Excellent post, and great insightful comments from many. I think some of the comments finally got to the crux of the issue behind lack of collaboration, interoperability, data liquidity, integration, etc… “it’s the MONEY, stupid!”
    I admire and applaud the altruistic goal of so many for wanting to improve quality of care and reduce cost, but at the end of the day, when we talk about collaboration and integration, we’re talking about some stakeholder in this ecosystem potentially losing revenues. Unless this is recognized and addressed, the dream lives on.

  19. David,
    With all due respect, I am amazed that you and so many others continue to advocate healthcare IT solutions that have been rejected for years by the people who count most — consumers/patients and physicians. And now that the established providers of these rejected EHR systems smell a honey pot of federal funding, they are promoting their oft-rejected-systems even harder rather than developing systems that really meet the needs of consumers and physicians.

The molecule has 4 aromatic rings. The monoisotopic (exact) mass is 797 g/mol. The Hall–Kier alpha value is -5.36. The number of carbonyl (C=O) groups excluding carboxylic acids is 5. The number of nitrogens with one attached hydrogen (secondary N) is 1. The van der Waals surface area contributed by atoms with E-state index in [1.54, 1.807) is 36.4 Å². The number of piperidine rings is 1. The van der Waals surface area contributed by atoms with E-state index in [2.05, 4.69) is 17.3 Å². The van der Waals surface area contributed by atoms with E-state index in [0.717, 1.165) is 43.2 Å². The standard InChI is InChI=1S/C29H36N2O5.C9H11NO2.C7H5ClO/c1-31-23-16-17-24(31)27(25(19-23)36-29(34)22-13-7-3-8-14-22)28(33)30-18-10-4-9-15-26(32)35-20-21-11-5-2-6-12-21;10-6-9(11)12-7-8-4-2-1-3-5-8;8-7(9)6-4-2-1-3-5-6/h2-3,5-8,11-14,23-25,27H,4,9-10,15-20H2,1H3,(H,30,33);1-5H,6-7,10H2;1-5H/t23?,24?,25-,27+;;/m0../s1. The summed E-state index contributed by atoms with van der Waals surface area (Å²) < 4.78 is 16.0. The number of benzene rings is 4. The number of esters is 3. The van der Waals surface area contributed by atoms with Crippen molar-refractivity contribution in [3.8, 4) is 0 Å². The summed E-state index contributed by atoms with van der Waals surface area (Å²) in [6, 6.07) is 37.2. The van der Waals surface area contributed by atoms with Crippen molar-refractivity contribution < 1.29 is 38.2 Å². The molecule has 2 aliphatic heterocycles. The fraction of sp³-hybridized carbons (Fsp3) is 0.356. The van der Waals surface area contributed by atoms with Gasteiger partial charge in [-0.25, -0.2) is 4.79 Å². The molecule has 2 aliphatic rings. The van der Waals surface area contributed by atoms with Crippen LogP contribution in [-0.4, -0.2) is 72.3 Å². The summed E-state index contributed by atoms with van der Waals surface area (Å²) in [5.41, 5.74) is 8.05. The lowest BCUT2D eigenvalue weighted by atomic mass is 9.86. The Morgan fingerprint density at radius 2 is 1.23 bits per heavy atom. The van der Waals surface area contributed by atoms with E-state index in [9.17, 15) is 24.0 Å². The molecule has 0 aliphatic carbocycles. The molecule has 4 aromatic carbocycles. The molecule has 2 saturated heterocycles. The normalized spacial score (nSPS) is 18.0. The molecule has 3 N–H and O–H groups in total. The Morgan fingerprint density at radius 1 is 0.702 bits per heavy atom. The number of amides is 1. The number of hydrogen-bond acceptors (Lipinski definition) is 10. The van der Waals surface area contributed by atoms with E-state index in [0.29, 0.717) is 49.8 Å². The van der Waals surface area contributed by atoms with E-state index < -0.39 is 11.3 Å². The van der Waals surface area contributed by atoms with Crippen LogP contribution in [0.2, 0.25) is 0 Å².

The dialog on this and other healthcare IT sites generally reflect two distinctly different points of view. One is shared by vendors, consultants and/or observers of EHR systems; the other is shared by physicians and consumers who work with and/or need to have medical records. And the differences in their conclusions are dramatic.
    Most doctors don’t want what they are being told they should adopt — and I suspect they will continue refusing to adopt even if the government offers to subsidize them. Similarly, most consumers, patients and privacy advocates strongly resist and rail at Web-based systems because they aren’t secure or private.
    But are any of the vendors and “observers” listening? No. They continue promoting systems that may bankrupt the physicians who adopt them, and advocating web-based systems that open consumers to very real security risks!